When Alienware recently introduced their X51 gaming system, gamers were taken aback. It was small. It was affordable. It was an Alienware!? Can a computer so approachable really deserve that alien head branding? After spending some time with it, we can happily say “yes”.
Alienware first tested the waters of the supersvelte gaming market over two years ago with the introduction of the Alienware M11x. Despite the notebook market still flush with the rise of netbooks, no one really saw it coming. Previous attempts by companies such as ASUS to bring reputable gaming performance to the netbook market by marrying discrete GPUs to the Atom processor failed.
When the M11x launched, then, its instant success took everyone, including Dell and Alienware, by surprise.
Clearly, the company is hoping to do the same with the X51. Kept under wraps until its big launch, Alienware has take a lot of inspiration from its gaming ultraportable to make the desktop variant. The smallest gaming desktop Alienware has offered by a wide margin, the X51 takes up no more space than one of those awfully slim Dell Inspiron desktops…which is saying something.
So, looking at it from a sheer size standpoint, you’ll be able to fit the Alienware X51 pretty much anywhere in your house, a fact that cannot be said of the other desktops Alienware currently has on offer. Since it is so thin, the Dell-owned gaming manufacturer also engineered the desktop so that you’ll be able to use it vertically – like most towers these days – or horizontally, like the desktops of yesteryear. If you’re only using one display and have limited desk space, the horizontal orientation can be the way to go, helped along by four little nubs on the bottom of the machine.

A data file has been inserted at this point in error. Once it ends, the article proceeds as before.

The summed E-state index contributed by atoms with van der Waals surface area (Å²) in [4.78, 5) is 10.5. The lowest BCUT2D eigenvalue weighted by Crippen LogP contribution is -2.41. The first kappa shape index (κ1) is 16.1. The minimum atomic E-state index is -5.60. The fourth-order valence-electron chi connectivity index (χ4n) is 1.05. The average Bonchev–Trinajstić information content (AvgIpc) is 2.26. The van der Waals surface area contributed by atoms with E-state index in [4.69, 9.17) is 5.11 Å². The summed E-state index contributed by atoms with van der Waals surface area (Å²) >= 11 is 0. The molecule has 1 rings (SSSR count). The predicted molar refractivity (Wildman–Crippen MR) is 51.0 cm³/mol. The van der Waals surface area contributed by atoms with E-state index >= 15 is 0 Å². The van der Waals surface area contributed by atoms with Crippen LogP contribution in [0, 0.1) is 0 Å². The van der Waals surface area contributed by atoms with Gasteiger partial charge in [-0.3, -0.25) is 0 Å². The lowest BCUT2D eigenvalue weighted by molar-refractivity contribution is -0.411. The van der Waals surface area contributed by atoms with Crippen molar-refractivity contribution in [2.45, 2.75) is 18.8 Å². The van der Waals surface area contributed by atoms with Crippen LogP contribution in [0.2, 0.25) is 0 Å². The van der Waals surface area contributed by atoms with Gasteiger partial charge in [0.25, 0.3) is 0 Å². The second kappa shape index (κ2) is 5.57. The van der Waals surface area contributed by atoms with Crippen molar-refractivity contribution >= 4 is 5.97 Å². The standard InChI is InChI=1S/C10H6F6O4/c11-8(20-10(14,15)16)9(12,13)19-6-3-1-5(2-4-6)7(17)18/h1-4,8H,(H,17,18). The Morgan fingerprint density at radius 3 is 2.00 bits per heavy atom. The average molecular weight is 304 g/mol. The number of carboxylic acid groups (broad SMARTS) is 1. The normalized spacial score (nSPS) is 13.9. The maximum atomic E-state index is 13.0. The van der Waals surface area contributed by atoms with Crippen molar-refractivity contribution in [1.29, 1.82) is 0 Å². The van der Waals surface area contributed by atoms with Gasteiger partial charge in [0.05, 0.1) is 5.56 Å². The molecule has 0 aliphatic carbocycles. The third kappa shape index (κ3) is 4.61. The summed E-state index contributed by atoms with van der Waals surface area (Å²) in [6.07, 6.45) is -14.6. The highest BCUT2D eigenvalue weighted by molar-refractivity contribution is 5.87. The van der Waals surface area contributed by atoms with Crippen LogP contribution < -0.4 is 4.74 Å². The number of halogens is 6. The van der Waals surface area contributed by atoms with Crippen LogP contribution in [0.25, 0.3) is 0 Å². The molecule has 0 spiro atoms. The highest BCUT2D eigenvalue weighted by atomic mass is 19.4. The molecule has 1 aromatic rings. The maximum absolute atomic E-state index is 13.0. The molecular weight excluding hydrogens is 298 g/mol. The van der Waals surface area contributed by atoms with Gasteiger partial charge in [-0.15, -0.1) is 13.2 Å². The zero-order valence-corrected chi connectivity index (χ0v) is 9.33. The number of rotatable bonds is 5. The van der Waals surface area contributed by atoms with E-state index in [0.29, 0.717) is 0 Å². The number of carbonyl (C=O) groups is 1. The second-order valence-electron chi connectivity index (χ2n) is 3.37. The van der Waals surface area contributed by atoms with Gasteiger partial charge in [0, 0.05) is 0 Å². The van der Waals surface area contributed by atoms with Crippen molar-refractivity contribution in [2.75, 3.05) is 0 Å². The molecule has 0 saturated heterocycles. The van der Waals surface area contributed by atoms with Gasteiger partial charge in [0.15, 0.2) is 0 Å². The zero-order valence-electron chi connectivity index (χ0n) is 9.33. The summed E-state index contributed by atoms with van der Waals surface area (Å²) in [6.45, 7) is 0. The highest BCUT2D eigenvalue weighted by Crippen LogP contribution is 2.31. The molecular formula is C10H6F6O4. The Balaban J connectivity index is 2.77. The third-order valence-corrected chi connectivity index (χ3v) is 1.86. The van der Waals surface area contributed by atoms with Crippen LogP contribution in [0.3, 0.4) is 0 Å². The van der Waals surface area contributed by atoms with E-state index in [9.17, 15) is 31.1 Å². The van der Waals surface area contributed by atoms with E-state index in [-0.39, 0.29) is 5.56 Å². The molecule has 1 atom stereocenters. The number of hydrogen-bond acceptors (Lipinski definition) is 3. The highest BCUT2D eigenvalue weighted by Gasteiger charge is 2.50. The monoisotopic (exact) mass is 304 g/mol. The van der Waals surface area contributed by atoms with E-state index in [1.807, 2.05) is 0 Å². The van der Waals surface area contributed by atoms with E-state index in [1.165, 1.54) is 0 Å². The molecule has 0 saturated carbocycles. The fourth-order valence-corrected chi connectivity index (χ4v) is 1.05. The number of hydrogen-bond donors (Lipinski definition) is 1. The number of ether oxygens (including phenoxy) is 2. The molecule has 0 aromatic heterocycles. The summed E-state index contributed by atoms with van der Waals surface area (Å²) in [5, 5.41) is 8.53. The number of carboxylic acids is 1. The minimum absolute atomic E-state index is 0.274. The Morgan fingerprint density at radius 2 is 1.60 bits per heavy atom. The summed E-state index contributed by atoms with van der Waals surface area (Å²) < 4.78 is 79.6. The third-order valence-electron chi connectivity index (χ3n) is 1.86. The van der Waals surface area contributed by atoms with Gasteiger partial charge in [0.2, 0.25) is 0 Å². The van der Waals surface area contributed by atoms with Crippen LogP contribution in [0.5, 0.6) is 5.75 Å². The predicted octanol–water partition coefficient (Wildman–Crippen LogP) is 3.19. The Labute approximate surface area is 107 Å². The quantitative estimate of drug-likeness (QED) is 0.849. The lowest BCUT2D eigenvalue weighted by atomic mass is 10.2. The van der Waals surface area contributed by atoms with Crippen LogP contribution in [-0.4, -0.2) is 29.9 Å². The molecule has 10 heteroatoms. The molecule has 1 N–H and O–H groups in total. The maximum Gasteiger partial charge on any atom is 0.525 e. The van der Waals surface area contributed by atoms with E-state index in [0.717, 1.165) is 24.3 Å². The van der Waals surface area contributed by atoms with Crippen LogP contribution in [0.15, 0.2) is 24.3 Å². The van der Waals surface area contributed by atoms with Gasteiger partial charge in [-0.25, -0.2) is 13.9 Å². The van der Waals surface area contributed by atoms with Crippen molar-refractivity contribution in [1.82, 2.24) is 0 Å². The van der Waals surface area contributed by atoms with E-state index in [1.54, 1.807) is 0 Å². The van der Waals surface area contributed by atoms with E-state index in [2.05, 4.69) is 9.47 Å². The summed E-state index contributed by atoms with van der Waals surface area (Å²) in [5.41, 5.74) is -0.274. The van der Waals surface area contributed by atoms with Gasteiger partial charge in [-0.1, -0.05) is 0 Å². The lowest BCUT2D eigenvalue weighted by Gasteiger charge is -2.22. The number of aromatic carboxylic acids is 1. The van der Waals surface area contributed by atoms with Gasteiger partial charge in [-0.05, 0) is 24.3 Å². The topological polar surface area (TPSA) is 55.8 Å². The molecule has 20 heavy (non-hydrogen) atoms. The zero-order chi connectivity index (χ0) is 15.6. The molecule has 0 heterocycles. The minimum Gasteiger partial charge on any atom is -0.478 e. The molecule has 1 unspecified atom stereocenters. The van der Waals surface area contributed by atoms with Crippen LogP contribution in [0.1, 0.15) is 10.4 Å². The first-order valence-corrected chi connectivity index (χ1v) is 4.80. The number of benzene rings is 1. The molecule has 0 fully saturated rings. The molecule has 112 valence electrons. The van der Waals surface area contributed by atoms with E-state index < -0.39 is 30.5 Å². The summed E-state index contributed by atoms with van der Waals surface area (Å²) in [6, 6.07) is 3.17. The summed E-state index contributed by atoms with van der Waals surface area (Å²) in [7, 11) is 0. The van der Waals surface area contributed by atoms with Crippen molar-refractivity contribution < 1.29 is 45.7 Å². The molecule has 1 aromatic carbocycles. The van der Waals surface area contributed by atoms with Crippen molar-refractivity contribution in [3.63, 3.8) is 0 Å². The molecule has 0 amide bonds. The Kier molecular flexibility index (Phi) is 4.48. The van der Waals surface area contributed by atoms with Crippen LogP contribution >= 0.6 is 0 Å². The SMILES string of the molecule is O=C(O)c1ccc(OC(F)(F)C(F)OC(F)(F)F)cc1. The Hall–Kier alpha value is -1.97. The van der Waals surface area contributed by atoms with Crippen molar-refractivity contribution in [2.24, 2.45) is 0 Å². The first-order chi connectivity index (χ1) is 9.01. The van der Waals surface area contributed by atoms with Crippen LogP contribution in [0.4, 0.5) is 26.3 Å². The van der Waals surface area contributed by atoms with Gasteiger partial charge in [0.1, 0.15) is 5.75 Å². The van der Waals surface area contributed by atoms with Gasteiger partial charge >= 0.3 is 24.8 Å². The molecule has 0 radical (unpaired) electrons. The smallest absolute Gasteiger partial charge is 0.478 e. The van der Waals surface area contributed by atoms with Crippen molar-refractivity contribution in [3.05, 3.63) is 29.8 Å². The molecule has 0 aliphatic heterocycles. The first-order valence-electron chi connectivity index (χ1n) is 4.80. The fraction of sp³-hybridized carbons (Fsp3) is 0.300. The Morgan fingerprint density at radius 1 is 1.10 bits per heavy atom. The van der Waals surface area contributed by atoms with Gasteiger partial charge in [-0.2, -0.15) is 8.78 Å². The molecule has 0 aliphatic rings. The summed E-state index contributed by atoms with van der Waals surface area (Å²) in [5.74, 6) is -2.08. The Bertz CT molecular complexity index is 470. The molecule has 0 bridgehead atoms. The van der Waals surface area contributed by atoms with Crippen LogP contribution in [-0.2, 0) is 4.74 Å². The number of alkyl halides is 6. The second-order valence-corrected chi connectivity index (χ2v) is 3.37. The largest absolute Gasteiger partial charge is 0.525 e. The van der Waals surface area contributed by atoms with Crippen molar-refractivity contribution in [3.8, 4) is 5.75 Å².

Despite being the littlest Alienware that could, the X51 offers customers all the right design cues that mark a machine of the Alien persuasion. A silvery alien head marks the front of the machine, and it swivels to stay upright regardless of whether the machine is oriented horizontally or vertically. Clear plastic wedges on the sides let the multicolored AlienFX lighting system shine through, a popular feature of the Alienware lineup.
Going inside the machine, you’ll find there’s enough room for all the components present, and precious little else. Alienware managed to pack in a full-sized graphics card, which is impressive in a machine so small, but you won’t be using the flagship GPU models in a desktop like this. Officially, the ‘best’ graphics card you easily install is the NVIDIA GeForce 560 Ti – everything else risks overloading either the massive external GPU or the desktop’s cooling system.
Still, Alienware promises that everything in the system, from the CPU to the RAM to the storage drives to the video card, everything is upgradeable by the end user. More importantly, Alienware also understands that the people who buy their machines are perhaps more likely to want to open them up than the typical PC user, and so performing these upgrades in no way voids the company’s warranty – unless you manage to do some serious damage.
The X51’s size isn’t its only slim characteristic – there’s also the price to consider. The previous record for Alienware’s lowest-priced system went to one of the Aurora models, introduced at $999. The X51 manages to undercut that price by another 30%, with a starting MSRP of just $699. While hardcore PC enthusiasts will always cry at the level of performance you get in a pre-built system, Alienware is doing a good job of balancing that delicate price/performance ratio. The makers are swearing that it can play some of today’s hottest games without breaking a sweat: at that low price point, Battlefield 3, running at 1080p on high settings, still hits an average framerate of 34 frames per second.
Are we taken with the X51? You betcha. It offers a lot of what makes Alienware great: aggressive design, aggressive performance and Alienware quality, all at a price point that most gamers are likely to afford. Is it the future of gaming PCs? Quite possibly. Stay tuned for the full Alienware X51 review, where we dive into what makes the machine tick and put it through all its paces. Until then, check out the gallery for the system’s unboxing and first look photos.